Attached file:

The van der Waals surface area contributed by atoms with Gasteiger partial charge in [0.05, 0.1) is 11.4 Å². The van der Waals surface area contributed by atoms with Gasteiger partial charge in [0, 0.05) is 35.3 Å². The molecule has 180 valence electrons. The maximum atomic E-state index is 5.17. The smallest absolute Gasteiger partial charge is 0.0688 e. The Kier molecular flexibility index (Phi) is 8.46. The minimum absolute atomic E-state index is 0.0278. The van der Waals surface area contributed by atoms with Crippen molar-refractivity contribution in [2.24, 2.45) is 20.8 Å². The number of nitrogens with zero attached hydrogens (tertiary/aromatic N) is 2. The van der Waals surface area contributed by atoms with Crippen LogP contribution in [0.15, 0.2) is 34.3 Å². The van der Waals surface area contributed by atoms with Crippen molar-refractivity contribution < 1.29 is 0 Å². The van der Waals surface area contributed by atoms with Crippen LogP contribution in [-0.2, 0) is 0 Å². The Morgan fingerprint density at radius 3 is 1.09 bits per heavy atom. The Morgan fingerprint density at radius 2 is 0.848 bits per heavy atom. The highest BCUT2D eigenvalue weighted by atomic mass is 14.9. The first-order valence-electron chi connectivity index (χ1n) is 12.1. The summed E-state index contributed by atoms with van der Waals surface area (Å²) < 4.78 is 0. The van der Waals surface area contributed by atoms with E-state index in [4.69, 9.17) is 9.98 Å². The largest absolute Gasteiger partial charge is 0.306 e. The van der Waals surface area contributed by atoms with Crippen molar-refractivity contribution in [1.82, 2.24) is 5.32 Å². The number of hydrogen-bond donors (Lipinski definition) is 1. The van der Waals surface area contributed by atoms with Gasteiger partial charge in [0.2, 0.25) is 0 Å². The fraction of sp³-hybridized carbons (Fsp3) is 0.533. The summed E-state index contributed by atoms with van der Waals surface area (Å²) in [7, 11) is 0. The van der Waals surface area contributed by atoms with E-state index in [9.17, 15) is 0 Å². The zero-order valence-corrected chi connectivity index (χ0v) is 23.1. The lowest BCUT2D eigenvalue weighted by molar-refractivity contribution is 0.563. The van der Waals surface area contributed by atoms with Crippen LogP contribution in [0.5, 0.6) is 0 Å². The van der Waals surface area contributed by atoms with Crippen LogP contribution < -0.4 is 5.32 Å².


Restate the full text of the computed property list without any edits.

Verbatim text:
The van der Waals surface area contributed by atoms with Gasteiger partial charge in [0.05, 0.1) is 11.4 Å². The van der Waals surface area contributed by atoms with Gasteiger partial charge in [0, 0.05) is 35.3 Å². The molecule has 180 valence electrons. The maximum atomic E-state index is 5.17. The smallest absolute Gasteiger partial charge is 0.0688 e. The Kier molecular flexibility index (Phi) is 8.46. The minimum absolute atomic E-state index is 0.0278. The van der Waals surface area contributed by atoms with Crippen molar-refractivity contribution in [2.24, 2.45) is 20.8 Å². The number of nitrogens with zero attached hydrogens (tertiary/aromatic N) is 2. The van der Waals surface area contributed by atoms with Crippen LogP contribution in [0.15, 0.2) is 34.3 Å². The van der Waals surface area contributed by atoms with Crippen molar-refractivity contribution < 1.29 is 0 Å². The van der Waals surface area contributed by atoms with Crippen LogP contribution in [-0.2, 0) is 0 Å². The Morgan fingerprint density at radius 3 is 1.09 bits per heavy atom. The Morgan fingerprint density at radius 2 is 0.848 bits per heavy atom. The highest BCUT2D eigenvalue weighted by atomic mass is 14.9. The first-order valence-electron chi connectivity index (χ1n) is 12.1. The summed E-state index contributed by atoms with van der Waals surface area (Å²) < 4.78 is 0. The van der Waals surface area contributed by atoms with E-state index in [4.69, 9.17) is 9.98 Å². The largest absolute Gasteiger partial charge is 0.306 e. The van der Waals surface area contributed by atoms with Crippen molar-refractivity contribution in [1.82, 2.24) is 5.32 Å². The number of hydrogen-bond donors (Lipinski definition) is 1. The van der Waals surface area contributed by atoms with Gasteiger partial charge in [0.2, 0.25) is 0 Å². The fraction of sp³-hybridized carbons (Fsp3) is 0.533. The summed E-state index contributed by atoms with van der Waals surface area (Å²) in [7, 11) is 0. The van der Waals surface area contributed by atoms with E-state index in [9.17, 15) is 0 Å². The zero-order valence-corrected chi connectivity index (χ0v) is 23.1. The lowest BCUT2D eigenvalue weighted by molar-refractivity contribution is 0.563. The van der Waals surface area contributed by atoms with Crippen LogP contribution in [0.5, 0.6) is 0 Å². The van der Waals surface area contributed by atoms with Crippen LogP contribution < -0.4 is 5.32 Å².